Developing-nation stocks gained, sending the benchmark index higher for a sixth day, as Italian Prime Minister Mario Monti’s proposal to cut the nation’s debt increased investor appetite for riskier emerging-market assets.
The MSCI Emerging Markets Index rose 0.6 percent to 966.35 at the close in New York, extending a 9.5 percent rally last week. Brazil’s Bovespa Index gained 1.8 percent to the highest level in almost a month. The Shanghai Composite Index declined 1.2 percent after a report that China’s non-manufacturing industries contracted last month.
Developing-market shares rose as much as 0.7 percent before dropping on news that Standard & Poor’s was poised to put European nations on watch for potential downgrades. S&P made the official announcement after the close of New York trading.
Monti lobbied Italy’s parliament to support a 30 billion-euro ($40 billion) package of austerity and growth measures to help reduce the euro area’s second-biggest debt and prevent a breakup of the currency union. German Chancellor Angela Merkel and French President Nicolas Sarkozy pushed for a rewrite of the European Union’s governing rules to tighten economic cooperation in a demonstration of unity on ending the debt crisis.
“Italy backed relatively swiftly the new government to put in an austerity measure and demonstrate moving forward in terms of meeting requirements put in place by the European Union,” said Tim Schroeders, who helps manage $1 billion in equities at Pengana Capital Ltd. in Melbourne.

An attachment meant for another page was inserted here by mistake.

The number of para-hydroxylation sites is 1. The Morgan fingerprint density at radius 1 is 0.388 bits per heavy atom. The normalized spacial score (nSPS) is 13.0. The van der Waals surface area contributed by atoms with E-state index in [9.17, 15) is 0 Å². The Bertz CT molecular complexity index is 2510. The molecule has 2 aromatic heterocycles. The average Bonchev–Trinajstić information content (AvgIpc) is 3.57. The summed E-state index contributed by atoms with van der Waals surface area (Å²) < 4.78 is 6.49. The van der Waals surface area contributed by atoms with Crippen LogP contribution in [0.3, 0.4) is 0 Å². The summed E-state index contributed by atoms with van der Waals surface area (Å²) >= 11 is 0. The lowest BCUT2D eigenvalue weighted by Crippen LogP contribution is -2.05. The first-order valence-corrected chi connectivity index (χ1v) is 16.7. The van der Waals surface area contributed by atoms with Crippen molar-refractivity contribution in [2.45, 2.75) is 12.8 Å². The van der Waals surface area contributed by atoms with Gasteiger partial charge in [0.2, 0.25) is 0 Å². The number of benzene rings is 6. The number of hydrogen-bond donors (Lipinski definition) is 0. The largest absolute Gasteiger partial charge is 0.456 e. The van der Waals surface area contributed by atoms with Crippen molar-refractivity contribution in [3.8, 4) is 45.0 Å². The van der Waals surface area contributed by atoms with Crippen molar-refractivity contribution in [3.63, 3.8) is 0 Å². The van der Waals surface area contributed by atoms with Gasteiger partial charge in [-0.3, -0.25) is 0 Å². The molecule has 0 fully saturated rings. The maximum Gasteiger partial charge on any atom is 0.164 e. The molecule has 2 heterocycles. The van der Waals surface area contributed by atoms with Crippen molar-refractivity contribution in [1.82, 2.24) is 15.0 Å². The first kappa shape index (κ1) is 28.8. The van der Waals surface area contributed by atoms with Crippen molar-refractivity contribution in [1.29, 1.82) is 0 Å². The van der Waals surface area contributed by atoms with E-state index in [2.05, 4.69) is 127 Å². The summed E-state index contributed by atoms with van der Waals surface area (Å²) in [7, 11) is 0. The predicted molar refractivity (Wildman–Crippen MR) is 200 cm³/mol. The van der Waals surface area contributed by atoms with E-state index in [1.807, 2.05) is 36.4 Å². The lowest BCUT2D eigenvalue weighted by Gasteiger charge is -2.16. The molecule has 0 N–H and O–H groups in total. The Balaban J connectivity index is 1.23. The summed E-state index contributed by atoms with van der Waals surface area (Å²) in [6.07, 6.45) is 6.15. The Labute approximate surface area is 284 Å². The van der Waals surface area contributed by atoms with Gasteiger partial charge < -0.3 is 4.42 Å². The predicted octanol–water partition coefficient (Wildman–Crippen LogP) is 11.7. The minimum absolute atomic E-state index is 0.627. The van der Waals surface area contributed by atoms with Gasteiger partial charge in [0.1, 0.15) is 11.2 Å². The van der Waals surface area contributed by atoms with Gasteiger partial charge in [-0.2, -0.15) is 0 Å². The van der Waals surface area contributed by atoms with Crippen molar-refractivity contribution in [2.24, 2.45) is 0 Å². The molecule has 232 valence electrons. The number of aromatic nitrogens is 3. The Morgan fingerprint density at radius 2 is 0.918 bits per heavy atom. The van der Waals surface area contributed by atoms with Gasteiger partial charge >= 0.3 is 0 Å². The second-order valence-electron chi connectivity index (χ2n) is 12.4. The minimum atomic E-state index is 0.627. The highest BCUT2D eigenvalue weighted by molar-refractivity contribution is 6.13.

MSCI’s emerging-market index has dropped 16 percent this year as concerns over the European debt crisis and U.S. economic growth prompted fund managers to seek less risky investments.
The Bovespa stock index extended its first weekly gain in five after economists cut their forecasts of Brazilian interest rates and inflation for 2012. Port developer LLX Logistica SA led gains, soaring 10 percent, after saying it signed a leasing contract with Intermoor do Brasil Servicos Offshore de Instalacao Ltda. that will generate annual revenue of about 3.6 million reais ($2 million).
Chinese non-manufacturing industries, including retail, construction and property, contracted for the first time since February, according to a November purchasing managers’ index. Developers and producers of construction materials led Chinese stock declines after the central bank said developers are facing tighter credit conditions.
The PMI data is “a concern for the market because China clearly is a major demand source for commodity products in the world,” Joseph Tan, Singapore-based chief economist for Asia at Credit Suisse Group AG’s private-banking division, said in a Bloomberg Television interview.
Most emerging-market currencies rose against the dollar today, with the Hungarian forint rising 1.2 percent and the Mexican peso advancing 0.7 percent. The Indian rupee fell 0.4 percent.
The extra yield investors demand to own emerging-market debt over U.S. Treasuries fell five basis points, or 0.05 percentage point, to 404, according to JPMorgan Chase & Co.’s EMBI Global Index.